I’ve gone back to reading Brené Brown’s Daring Greatly, as I feel in need of a tremendous kick in the ass for the new year. Something to motivate me to head “confidently in the direction of my dreams.” I can’t remember right this moment who said that, but I like the way it sounds.
For the past few months, I’ve felt stifled in my professional life — the work I do is certainly important to the success of the organization, but it offers no feeling of personal satisfaction or a sense that I am doing something to serve/help others — and as a result, nurturing my Self. I’m the quintessential “caretaker.” Always have been and probably always will be, and the moments I feel the greatest joy are when I’ve helped someone to overcome an obstacle or discover his or her potential.
How ironic, then, that what I love to do for others… is so damned difficult to do for my Self? Why do I have such a problem with going in the direction of my dreams?
I’m afraid. Yep, that’s it. Plain and simple. I feel vulnerable.
The interesting thing in my reading is that Brené talks about vulnerability, not as a weakness, but as an act of courage. It’s that being able to put yourself out there, despite all the preconceived ideas of possible failure or inadequacy, and fighting the good fight, regardless of the outcome.
Me? Courageous? Hmmm…
As much as I’d like to pride myself on being independent (I believe it comes from having to grow up fast after mom died — I was only eleven when that journey began), I know that there are times when I’d like nothing more than to shed that “coat of armor” that has protected me through the last 37 years, roll over and expose my soul to the world and say, “Hey. I need your support here. Deep down inside, there is a creative, intelligent, organized woman who is looking for an opportunity to do something amazing with her life that makes a difference — for others but also for her Self as well. Here I am, standing in the center of the arena, with no protection, for all the world to see, and I could sure as hell use some support and encouragement of my endeavors here.”
Now, THAT, my friends, takes courage.
Being vulnerable – in my case, having the courage to seek opportunities for soul-satisfying work — is a huge risk. It means putting my experiences out there on the résumé and job application for the world to see and hoping that someone will say, “She’s exactly the person we need! Let’s give her the opportunity!” It also means being ready to accept the fact that those people looking at my experiences may not feel I’m the right one for the job, and I shouldn’t take that as a sign that I’m incapable or not talented or that I need to stay right where I am and not look any more. That opportunity simply wasn’t the right one for me, and I need pick myself up, brush myself off, and, well… you know the rest.
Problem is, the feelings of inadequacy come bubbling to the surface of my little glass half full, as I start comparing myself to the other potential candidates, even before the application has been submitted. It’s that fear of failure — of not believing that I can do anything I put my mind to if I’d just get the hell out there and do it. Much of that inadequacy and doubt has been internalized, I believe, as a result of listening to a long list of people who, although they claimed to be in the arena with me, were actually up in the bleachers, hurling their opinions at me like rotten tomatoes.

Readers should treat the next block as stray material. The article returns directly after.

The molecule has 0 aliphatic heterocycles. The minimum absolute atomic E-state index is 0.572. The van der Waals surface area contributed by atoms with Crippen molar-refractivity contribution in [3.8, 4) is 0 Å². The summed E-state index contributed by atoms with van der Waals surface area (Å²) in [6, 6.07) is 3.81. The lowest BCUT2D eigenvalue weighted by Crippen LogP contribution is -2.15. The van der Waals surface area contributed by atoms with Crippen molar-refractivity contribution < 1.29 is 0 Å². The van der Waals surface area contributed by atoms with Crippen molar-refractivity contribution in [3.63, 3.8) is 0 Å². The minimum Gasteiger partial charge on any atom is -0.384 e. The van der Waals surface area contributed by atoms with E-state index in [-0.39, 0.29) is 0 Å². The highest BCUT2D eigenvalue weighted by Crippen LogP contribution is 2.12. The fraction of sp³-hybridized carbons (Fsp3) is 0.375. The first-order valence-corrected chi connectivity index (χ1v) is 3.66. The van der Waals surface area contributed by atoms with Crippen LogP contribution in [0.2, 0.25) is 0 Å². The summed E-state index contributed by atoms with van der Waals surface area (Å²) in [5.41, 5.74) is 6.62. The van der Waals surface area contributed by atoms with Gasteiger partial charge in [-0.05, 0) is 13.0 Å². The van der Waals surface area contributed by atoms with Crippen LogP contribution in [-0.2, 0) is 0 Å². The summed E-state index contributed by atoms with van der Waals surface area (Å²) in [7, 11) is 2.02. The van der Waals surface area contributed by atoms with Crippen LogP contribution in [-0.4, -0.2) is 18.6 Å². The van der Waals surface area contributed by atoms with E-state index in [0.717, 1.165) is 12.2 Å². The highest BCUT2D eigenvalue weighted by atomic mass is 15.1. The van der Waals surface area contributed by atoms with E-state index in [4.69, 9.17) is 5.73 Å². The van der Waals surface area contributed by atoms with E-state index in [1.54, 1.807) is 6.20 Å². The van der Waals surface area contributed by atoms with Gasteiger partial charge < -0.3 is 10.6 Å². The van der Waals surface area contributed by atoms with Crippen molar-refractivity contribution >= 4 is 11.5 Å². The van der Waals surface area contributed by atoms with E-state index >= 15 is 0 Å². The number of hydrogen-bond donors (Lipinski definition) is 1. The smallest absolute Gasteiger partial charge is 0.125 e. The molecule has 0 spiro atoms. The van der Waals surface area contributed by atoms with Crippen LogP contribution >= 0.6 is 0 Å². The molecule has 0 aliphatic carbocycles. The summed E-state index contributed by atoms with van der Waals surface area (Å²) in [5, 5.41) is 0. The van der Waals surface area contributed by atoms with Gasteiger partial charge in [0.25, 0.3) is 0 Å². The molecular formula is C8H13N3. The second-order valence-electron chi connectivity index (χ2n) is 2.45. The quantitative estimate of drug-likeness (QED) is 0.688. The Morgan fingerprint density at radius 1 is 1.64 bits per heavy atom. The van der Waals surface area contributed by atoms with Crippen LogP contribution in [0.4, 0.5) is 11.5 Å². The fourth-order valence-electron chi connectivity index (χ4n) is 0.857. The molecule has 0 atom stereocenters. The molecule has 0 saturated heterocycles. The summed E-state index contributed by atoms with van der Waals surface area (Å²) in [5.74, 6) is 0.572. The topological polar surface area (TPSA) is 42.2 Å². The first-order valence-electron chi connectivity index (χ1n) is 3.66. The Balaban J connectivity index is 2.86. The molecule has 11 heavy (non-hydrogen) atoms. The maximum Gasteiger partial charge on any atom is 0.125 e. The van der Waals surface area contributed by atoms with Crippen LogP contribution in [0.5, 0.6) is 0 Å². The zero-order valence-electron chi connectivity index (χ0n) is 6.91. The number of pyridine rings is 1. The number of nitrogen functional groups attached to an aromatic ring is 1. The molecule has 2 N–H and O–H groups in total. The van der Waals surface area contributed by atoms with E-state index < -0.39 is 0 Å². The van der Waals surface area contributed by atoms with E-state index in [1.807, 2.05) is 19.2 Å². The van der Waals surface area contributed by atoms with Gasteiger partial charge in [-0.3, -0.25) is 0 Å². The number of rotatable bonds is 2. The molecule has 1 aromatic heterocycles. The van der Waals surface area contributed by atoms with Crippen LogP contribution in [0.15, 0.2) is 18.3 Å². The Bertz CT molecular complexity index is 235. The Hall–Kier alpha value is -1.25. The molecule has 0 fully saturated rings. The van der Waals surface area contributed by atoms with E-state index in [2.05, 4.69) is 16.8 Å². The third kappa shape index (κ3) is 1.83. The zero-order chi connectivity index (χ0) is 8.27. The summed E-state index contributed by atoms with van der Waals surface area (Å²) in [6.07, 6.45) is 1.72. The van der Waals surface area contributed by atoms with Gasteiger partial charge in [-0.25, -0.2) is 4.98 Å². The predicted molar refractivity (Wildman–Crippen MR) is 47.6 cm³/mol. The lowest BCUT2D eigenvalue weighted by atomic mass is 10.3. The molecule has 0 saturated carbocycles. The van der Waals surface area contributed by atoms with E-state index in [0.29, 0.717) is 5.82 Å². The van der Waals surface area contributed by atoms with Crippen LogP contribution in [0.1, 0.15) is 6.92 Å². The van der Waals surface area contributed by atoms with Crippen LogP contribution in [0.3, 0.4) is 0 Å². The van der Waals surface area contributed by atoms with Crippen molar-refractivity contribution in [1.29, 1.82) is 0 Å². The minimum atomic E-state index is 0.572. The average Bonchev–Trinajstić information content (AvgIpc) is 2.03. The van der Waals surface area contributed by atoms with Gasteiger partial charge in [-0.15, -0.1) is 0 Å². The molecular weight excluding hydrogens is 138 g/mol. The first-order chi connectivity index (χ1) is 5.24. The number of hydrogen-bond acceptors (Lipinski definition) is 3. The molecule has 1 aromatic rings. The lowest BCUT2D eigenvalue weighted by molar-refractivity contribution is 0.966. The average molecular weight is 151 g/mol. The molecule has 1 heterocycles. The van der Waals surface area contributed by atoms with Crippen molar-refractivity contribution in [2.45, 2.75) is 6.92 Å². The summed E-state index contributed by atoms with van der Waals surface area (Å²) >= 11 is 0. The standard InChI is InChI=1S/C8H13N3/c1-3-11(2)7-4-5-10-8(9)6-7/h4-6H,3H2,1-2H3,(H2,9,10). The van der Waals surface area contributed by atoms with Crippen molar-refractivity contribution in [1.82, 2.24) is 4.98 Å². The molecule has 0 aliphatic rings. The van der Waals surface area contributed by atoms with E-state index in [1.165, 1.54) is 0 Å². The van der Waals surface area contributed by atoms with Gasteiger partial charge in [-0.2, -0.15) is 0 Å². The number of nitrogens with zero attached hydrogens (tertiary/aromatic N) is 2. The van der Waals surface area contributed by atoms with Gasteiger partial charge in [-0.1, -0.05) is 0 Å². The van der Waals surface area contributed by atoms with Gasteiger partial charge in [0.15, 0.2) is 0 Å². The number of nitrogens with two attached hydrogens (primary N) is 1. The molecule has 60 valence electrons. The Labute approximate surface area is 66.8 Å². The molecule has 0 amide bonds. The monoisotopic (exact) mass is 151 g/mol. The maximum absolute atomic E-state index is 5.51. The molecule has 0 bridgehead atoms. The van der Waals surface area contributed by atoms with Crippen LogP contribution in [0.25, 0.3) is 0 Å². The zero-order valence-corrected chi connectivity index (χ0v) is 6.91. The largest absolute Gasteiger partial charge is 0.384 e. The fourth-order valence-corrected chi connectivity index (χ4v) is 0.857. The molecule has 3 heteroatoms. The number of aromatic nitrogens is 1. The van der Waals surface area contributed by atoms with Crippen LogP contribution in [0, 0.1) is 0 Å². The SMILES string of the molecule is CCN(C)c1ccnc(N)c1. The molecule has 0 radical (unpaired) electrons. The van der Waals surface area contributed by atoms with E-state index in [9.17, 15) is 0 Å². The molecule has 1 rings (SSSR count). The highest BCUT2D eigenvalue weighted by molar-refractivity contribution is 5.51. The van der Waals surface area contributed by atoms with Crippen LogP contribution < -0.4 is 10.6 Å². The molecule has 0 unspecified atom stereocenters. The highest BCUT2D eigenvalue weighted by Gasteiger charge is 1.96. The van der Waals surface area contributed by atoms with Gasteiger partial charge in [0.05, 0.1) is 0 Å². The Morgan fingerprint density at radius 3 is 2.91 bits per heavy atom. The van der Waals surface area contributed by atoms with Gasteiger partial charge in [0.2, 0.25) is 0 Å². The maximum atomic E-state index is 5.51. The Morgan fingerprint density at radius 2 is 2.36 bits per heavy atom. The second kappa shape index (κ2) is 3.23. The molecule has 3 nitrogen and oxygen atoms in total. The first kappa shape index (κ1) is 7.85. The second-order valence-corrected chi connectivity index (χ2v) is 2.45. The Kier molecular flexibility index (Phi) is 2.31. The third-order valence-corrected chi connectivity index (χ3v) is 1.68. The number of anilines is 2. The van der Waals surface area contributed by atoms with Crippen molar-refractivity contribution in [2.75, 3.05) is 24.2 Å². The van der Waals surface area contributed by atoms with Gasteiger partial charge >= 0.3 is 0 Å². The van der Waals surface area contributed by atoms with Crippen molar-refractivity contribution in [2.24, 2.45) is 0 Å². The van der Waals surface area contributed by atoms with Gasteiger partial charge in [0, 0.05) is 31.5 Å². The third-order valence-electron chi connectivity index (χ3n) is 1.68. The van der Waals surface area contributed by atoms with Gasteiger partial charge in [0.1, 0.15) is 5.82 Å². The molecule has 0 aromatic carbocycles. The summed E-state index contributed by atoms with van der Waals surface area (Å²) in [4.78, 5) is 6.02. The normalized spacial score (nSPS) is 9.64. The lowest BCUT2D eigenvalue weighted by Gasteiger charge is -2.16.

“You wouldn’t enjoy doing that, would you?”
“Yeah, sure, it sounds interesting…but what does it pay?”
“Why would you want to do that? You’re good at what you do now.”
“Why would you want to leave this job? It pays well, and you have an important title?”
Vulnerability “True Confession” of the Day: As much as I pride myself on being independent, I need someone there beside me in the arena, slapping me on the back, high-fiving me, and saying, “Go for it!” regardless of the outcome.
In one of her interviews on YouTube, Brené talks about having a “short list” of people whose opinions matter — those “battle buddies” who are there with you and for you while you take that bold, brave first step. The ones who don’t give up on you because you make mistakes or are even afraid to attempt to put yourself out there at all, for fear of making a mistake. They are the ones who love you,”not in spite of your vulnerabilities…but because of them.” The ones who know you’re on the verge of being bat-shit crazy, but they love and appreciate that about you. She keeps this list handy in her purse for those moments when feelings of doubt and inadequacy rear their ugly heads.
Watch her interview on “Chase Jarvis Live” here. It’s worth the hour-and-a-half, so pour yourself a glass of something and watch:
I have been thinking about my “short list” over the past few weeks, and it appears I’d be well-served to put it on a business card and keep it close by for handy reference. They are a select few, and although they are probably not aware of their placement on this list, I hold their friendship, support, encouragement… and occasional ass-kicking skills in very high regard. So, as I take these bold steps, I will look at my list and know that, while it’s up to me to make things happen, those whose opinions matter – those who stand beside me in the area, despite the outcome – are always there.
Who’s on your “short list?”